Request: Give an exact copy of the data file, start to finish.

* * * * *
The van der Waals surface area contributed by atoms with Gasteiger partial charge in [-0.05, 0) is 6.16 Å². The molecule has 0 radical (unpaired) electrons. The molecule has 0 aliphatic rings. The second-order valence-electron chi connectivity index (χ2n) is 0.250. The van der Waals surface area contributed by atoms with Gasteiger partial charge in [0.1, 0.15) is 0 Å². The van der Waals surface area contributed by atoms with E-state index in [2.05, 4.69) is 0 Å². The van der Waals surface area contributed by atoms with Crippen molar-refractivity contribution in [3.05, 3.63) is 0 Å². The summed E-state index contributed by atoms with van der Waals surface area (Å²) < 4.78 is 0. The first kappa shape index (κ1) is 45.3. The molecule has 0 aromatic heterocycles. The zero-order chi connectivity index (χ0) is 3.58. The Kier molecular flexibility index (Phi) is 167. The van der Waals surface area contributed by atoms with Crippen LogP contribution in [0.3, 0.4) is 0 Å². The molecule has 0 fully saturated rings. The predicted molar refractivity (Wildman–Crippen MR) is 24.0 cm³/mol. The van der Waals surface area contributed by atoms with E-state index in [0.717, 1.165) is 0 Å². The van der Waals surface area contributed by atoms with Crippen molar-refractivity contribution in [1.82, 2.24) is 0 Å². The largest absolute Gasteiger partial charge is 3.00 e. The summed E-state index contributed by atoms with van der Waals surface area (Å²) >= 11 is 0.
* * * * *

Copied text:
The van der Waals surface area contributed by atoms with Gasteiger partial charge in [-0.05, 0) is 6.16 Å². The molecule has 0 radical (unpaired) electrons. The molecule has 0 aliphatic rings. The second-order valence-electron chi connectivity index (χ2n) is 0.250. The van der Waals surface area contributed by atoms with Gasteiger partial charge in [0.1, 0.15) is 0 Å². The van der Waals surface area contributed by atoms with E-state index in [2.05, 4.69) is 0 Å². The van der Waals surface area contributed by atoms with Crippen molar-refractivity contribution in [3.05, 3.63) is 0 Å². The summed E-state index contributed by atoms with van der Waals surface area (Å²) < 4.78 is 0. The first kappa shape index (κ1) is 45.3. The molecule has 0 aromatic heterocycles. The zero-order chi connectivity index (χ0) is 3.58. The Kier molecular flexibility index (Phi) is 167. The van der Waals surface area contributed by atoms with Crippen LogP contribution in [0.3, 0.4) is 0 Å². The molecule has 0 fully saturated rings. The predicted molar refractivity (Wildman–Crippen MR) is 24.0 cm³/mol. The van der Waals surface area contributed by atoms with E-state index in [0.717, 1.165) is 0 Å². The van der Waals surface area contributed by atoms with Crippen molar-refractivity contribution in [1.82, 2.24) is 0 Å². The largest absolute Gasteiger partial charge is 3.00 e. The summed E-state index contributed by atoms with van der Waals surface area (Å²) >= 11 is 0.